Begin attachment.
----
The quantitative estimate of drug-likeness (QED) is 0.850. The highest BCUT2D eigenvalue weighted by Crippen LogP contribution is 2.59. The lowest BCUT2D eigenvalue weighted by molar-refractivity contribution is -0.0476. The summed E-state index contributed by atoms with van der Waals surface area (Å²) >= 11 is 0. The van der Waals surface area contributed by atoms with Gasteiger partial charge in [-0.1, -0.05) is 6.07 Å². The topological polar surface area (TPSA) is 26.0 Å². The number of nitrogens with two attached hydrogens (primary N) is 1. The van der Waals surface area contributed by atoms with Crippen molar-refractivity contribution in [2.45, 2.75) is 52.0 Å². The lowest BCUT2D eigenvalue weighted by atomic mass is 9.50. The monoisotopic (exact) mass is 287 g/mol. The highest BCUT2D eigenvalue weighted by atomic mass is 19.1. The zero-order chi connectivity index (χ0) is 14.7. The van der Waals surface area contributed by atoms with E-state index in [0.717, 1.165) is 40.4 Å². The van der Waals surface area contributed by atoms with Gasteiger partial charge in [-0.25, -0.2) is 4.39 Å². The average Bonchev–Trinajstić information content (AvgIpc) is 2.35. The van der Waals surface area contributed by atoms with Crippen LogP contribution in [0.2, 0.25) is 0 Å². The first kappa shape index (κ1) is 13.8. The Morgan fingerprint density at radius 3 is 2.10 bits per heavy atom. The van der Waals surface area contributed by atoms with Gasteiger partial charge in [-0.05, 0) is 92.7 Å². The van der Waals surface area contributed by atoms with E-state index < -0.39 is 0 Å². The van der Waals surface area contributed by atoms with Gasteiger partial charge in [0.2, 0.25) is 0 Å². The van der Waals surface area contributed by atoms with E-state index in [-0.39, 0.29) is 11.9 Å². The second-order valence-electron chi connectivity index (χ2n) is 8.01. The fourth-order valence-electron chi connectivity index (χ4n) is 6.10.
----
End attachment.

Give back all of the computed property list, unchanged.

The quantitative estimate of drug-likeness (QED) is 0.850. The highest BCUT2D eigenvalue weighted by Crippen LogP contribution is 2.59. The lowest BCUT2D eigenvalue weighted by molar-refractivity contribution is -0.0476. The summed E-state index contributed by atoms with van der Waals surface area (Å²) >= 11 is 0. The van der Waals surface area contributed by atoms with Gasteiger partial charge in [-0.1, -0.05) is 6.07 Å². The topological polar surface area (TPSA) is 26.0 Å². The number of nitrogens with two attached hydrogens (primary N) is 1. The van der Waals surface area contributed by atoms with Crippen molar-refractivity contribution in [2.45, 2.75) is 52.0 Å². The lowest BCUT2D eigenvalue weighted by atomic mass is 9.50. The monoisotopic (exact) mass is 287 g/mol. The highest BCUT2D eigenvalue weighted by atomic mass is 19.1. The zero-order chi connectivity index (χ0) is 14.7. The van der Waals surface area contributed by atoms with E-state index in [0.717, 1.165) is 40.4 Å². The van der Waals surface area contributed by atoms with Gasteiger partial charge in [-0.25, -0.2) is 4.39 Å². The average Bonchev–Trinajstić information content (AvgIpc) is 2.35. The van der Waals surface area contributed by atoms with Crippen LogP contribution in [0.2, 0.25) is 0 Å². The first kappa shape index (κ1) is 13.8. The Morgan fingerprint density at radius 3 is 2.10 bits per heavy atom. The van der Waals surface area contributed by atoms with Gasteiger partial charge in [-0.05, 0) is 92.7 Å². The van der Waals surface area contributed by atoms with E-state index < -0.39 is 0 Å². The van der Waals surface area contributed by atoms with Gasteiger partial charge in [0.2, 0.25) is 0 Å². The van der Waals surface area contributed by atoms with E-state index in [-0.39, 0.29) is 11.9 Å². The second-order valence-electron chi connectivity index (χ2n) is 8.01. The fourth-order valence-electron chi connectivity index (χ4n) is 6.10.